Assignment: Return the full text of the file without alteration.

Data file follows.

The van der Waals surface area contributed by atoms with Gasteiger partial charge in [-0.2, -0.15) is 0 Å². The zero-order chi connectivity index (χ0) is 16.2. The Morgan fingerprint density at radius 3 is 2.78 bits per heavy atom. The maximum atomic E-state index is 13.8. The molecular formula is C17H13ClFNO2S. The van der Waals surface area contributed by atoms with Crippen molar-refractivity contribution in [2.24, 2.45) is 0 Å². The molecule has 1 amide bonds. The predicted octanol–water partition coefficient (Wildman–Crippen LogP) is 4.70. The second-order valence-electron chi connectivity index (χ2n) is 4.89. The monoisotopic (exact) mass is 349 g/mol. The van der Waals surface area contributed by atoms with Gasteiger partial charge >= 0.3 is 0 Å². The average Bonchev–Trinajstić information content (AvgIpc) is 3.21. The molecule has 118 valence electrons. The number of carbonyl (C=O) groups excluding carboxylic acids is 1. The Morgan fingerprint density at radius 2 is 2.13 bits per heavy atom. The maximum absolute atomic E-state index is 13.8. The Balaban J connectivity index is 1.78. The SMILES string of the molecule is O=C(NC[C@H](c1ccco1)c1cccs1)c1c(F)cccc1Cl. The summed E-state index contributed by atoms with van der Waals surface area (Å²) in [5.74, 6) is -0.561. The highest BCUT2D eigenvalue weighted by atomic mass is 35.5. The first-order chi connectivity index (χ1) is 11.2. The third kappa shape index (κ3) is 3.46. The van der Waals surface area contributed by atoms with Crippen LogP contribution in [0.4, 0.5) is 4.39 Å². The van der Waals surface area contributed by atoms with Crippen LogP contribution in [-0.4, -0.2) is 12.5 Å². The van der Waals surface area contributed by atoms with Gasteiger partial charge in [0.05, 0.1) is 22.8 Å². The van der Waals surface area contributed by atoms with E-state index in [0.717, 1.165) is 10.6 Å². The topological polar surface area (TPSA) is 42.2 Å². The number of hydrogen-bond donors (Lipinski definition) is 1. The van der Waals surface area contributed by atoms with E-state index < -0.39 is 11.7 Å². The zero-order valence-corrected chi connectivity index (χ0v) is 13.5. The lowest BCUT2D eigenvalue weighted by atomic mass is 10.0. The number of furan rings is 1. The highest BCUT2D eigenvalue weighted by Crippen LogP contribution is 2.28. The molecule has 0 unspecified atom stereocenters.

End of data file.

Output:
The van der Waals surface area contributed by atoms with Gasteiger partial charge in [-0.2, -0.15) is 0 Å². The zero-order chi connectivity index (χ0) is 16.2. The Morgan fingerprint density at radius 3 is 2.78 bits per heavy atom. The maximum atomic E-state index is 13.8. The molecular formula is C17H13ClFNO2S. The van der Waals surface area contributed by atoms with Crippen molar-refractivity contribution in [2.24, 2.45) is 0 Å². The molecule has 1 amide bonds. The predicted octanol–water partition coefficient (Wildman–Crippen LogP) is 4.70. The second-order valence-electron chi connectivity index (χ2n) is 4.89. The monoisotopic (exact) mass is 349 g/mol. The van der Waals surface area contributed by atoms with Gasteiger partial charge >= 0.3 is 0 Å². The average Bonchev–Trinajstić information content (AvgIpc) is 3.21. The molecule has 118 valence electrons. The number of carbonyl (C=O) groups excluding carboxylic acids is 1. The Morgan fingerprint density at radius 2 is 2.13 bits per heavy atom. The maximum absolute atomic E-state index is 13.8. The Balaban J connectivity index is 1.78. The SMILES string of the molecule is O=C(NC[C@H](c1ccco1)c1cccs1)c1c(F)cccc1Cl. The summed E-state index contributed by atoms with van der Waals surface area (Å²) in [5.74, 6) is -0.561. The highest BCUT2D eigenvalue weighted by atomic mass is 35.5. The first-order chi connectivity index (χ1) is 11.2. The third kappa shape index (κ3) is 3.46. The van der Waals surface area contributed by atoms with Crippen LogP contribution in [0.4, 0.5) is 4.39 Å². The van der Waals surface area contributed by atoms with Crippen LogP contribution in [-0.4, -0.2) is 12.5 Å². The van der Waals surface area contributed by atoms with Gasteiger partial charge in [0.05, 0.1) is 22.8 Å². The van der Waals surface area contributed by atoms with E-state index in [0.717, 1.165) is 10.6 Å². The topological polar surface area (TPSA) is 42.2 Å². The number of hydrogen-bond donors (Lipinski definition) is 1. The van der Waals surface area contributed by atoms with E-state index < -0.39 is 11.7 Å². The zero-order valence-corrected chi connectivity index (χ0v) is 13.5. The lowest BCUT2D eigenvalue weighted by atomic mass is 10.0. The number of furan rings is 1. The highest BCUT2D eigenvalue weighted by Crippen LogP contribution is 2.28. The molecule has 0 unspecified atom stereocenters.